Account of Flying with Firearms

Deviant Ollam
Incompetence at HNL leads to the longest bag screening process ever and narrowly avoiding cut locks. Know your procedures, people!!
PHL --> SFO --> HNL
2014-05-09


HNL --> SFO --> PHL
2014-05-18


Luggage & Gear
This was a most delightful of trips... one in which no damn work gear had to come with us. Since we were planning on being in Hawaii for quite a period of time, I didn't want to run afoul of any time limits after which a handgun would have to be declared. The ol' flare pistol did the job for this packing... with Abloy PL330 locks.

 

Outbound Travel
Dalton from Prime Flight (a 3rd party contractor) checked me in with the help of his collegue Yakima. When they realized I had a firearm, United staff's attention was garnered. Someone from United directed me down to the non-priority line. Uhm... no. I realize it was hecitc that afternoon, but I insisted that I was in the right place and assured them the check-in would proceed right where I was standing.

John, a terse supervisor whom I'd seen often in the past, was flagged down and he signed my declaration form without so much as a single word spoken to anyone. My luggage was sent back and 4 minutes later Yakima said we were given the all-clear.

TSA Pre-check and some upgrades to 1st class made short work of getting us to Honolulu. The bags all arrived just fine and i've never EVER in my life had such a wonderful time picking up a rental car at HNL. Normally that airport's Hertz counter is a goddamn zoo packed with clueless families of confused parents and whining children. It was deserted at the midnight hour of our arrival. I was in and out of the Hertz office in about 90 seconds.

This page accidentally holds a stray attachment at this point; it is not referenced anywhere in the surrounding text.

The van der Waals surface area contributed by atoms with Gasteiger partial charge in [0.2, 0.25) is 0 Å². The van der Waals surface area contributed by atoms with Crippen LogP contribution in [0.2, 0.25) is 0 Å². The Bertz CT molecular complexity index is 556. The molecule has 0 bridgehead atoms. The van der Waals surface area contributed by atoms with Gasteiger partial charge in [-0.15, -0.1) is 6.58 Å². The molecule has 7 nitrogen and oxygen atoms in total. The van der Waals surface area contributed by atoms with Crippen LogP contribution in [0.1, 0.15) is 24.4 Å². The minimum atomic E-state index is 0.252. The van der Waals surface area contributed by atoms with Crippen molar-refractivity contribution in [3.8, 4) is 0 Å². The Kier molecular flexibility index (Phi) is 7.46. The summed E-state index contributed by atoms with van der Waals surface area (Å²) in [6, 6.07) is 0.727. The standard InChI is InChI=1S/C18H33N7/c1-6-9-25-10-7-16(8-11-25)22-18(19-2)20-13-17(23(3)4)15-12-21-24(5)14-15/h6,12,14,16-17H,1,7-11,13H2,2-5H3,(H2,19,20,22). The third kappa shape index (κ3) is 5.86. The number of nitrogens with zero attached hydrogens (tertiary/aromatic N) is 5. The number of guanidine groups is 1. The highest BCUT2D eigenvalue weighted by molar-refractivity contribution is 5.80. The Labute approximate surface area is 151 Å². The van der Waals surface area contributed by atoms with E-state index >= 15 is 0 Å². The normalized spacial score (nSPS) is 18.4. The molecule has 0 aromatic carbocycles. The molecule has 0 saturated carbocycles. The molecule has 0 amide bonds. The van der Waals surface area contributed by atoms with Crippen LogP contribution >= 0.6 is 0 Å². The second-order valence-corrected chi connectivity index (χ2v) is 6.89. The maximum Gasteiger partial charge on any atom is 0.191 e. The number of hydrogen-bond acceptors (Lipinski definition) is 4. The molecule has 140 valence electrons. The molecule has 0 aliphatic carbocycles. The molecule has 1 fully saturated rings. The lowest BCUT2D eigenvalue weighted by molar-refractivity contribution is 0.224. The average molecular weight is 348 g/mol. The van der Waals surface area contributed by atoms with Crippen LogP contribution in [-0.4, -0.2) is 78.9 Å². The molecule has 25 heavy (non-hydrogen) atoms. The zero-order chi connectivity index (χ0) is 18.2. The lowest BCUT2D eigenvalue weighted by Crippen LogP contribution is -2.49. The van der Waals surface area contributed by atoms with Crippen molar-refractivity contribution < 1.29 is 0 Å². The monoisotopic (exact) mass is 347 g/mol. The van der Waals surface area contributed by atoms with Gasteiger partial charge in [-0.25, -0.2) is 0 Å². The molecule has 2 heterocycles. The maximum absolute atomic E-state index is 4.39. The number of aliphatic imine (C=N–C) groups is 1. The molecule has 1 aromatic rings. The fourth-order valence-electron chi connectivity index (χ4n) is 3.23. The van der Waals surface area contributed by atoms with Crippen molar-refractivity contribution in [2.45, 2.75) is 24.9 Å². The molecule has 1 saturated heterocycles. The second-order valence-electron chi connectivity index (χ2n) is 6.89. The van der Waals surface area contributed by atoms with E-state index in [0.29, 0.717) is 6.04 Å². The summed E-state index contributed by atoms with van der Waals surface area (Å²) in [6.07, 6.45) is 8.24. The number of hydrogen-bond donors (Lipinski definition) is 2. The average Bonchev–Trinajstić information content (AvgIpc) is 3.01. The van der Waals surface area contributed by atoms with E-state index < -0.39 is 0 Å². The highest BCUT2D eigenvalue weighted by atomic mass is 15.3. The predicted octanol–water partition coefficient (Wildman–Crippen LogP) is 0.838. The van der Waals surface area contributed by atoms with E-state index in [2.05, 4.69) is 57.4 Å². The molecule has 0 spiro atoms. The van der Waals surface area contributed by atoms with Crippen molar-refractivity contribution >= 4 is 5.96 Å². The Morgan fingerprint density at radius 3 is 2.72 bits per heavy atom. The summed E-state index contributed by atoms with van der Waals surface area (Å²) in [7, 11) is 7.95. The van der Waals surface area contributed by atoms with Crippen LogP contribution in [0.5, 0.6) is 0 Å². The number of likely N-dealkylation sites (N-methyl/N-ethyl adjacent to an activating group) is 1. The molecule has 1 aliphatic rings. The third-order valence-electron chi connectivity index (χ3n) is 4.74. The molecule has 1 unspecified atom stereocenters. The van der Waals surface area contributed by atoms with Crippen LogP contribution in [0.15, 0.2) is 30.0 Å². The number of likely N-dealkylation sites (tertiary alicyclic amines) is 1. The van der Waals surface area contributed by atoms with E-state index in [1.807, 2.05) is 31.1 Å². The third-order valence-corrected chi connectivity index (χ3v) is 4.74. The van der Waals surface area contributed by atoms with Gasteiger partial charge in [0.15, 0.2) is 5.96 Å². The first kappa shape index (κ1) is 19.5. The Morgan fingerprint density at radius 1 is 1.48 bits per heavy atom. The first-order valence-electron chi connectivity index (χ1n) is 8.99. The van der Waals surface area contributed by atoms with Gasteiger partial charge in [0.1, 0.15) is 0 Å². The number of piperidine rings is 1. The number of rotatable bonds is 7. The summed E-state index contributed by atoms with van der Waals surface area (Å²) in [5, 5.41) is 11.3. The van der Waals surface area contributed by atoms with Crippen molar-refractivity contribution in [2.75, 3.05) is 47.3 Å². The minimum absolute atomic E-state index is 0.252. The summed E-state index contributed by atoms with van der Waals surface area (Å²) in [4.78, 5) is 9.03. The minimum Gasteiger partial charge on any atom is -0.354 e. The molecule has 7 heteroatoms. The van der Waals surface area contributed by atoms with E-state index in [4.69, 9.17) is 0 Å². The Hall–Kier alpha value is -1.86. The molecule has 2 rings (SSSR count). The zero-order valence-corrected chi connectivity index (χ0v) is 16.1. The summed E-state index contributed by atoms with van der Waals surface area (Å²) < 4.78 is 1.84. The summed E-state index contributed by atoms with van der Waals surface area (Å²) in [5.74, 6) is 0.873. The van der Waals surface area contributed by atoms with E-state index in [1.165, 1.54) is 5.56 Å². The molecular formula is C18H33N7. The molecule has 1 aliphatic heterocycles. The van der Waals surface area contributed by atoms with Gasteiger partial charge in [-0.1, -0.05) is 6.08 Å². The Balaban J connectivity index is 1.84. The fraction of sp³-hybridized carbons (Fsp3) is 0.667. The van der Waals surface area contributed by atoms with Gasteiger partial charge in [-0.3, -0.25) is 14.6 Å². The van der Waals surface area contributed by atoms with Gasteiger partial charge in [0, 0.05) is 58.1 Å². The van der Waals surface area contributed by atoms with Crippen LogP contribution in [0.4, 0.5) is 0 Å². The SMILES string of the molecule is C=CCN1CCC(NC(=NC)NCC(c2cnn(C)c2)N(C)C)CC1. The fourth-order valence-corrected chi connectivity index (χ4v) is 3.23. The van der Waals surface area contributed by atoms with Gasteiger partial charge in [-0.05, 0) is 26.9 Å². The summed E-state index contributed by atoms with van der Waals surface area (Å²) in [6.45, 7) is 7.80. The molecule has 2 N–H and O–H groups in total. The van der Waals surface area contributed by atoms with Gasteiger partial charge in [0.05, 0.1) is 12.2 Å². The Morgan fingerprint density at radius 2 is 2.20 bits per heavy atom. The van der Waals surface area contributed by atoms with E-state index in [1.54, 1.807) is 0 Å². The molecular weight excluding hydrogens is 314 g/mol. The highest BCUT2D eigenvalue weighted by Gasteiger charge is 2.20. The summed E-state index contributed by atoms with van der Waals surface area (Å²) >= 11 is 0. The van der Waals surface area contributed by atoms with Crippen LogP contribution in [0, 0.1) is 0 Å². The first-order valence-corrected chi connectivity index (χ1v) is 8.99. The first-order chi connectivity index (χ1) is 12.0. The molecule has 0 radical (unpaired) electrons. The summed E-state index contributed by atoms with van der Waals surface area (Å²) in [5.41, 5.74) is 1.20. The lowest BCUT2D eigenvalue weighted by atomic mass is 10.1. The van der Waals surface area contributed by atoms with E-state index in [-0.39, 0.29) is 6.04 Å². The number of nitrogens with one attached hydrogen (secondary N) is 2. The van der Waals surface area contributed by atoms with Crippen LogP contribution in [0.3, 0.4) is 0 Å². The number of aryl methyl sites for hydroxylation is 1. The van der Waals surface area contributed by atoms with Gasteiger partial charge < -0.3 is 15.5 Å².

Homebound Travel
Coming home was a real mess, unfortunately. David Tamahana from United checked me in and asked which bag had my firearm. Since one piece of luggage was a hard Pelican case and the other was quite clearly a cotton laundry duffel bag I was surprised there could be any doubt. Still and all, we got the paperwork filled out (David didn't like the idea of just affixing a stubby to the orange tag, he called that "the lazy way") and he asked an associate about which luggage belt to use.

All bags were sent back and we waited a bit for luggage screening. Ten minutes later, I walked back to the counter to ask about our status. An asian woman said "I'll go check" and badged herself into the back room. She never returned.

Five minutes after that, David came back over and said we must likely be OK. I explained how "likely" was not sufficient and that we needed positive confirmation. Staff conferred, but no one had answers. We waited some more.

A further ten minutes passed, then David came over and said "it really should be all clear." I explained AGAIN about how someone needed to call down to the TSA directly to be sure. David printed out some paperwork from his computer regarding my firearm (on ticket stock) and tried to get some people on the phone. He was reading my bag tag and the like to someone, listening, then pecking away at his computer.

Exactly 30 minutes after sending my luggage back, David now said that he could confirm everything had cleared. He was on the phone with Operations... the department responsibe for paging passengers if the TSA needs to open a locked case, etc.

We passed through passenger screening and walked right to our gate to await boarding.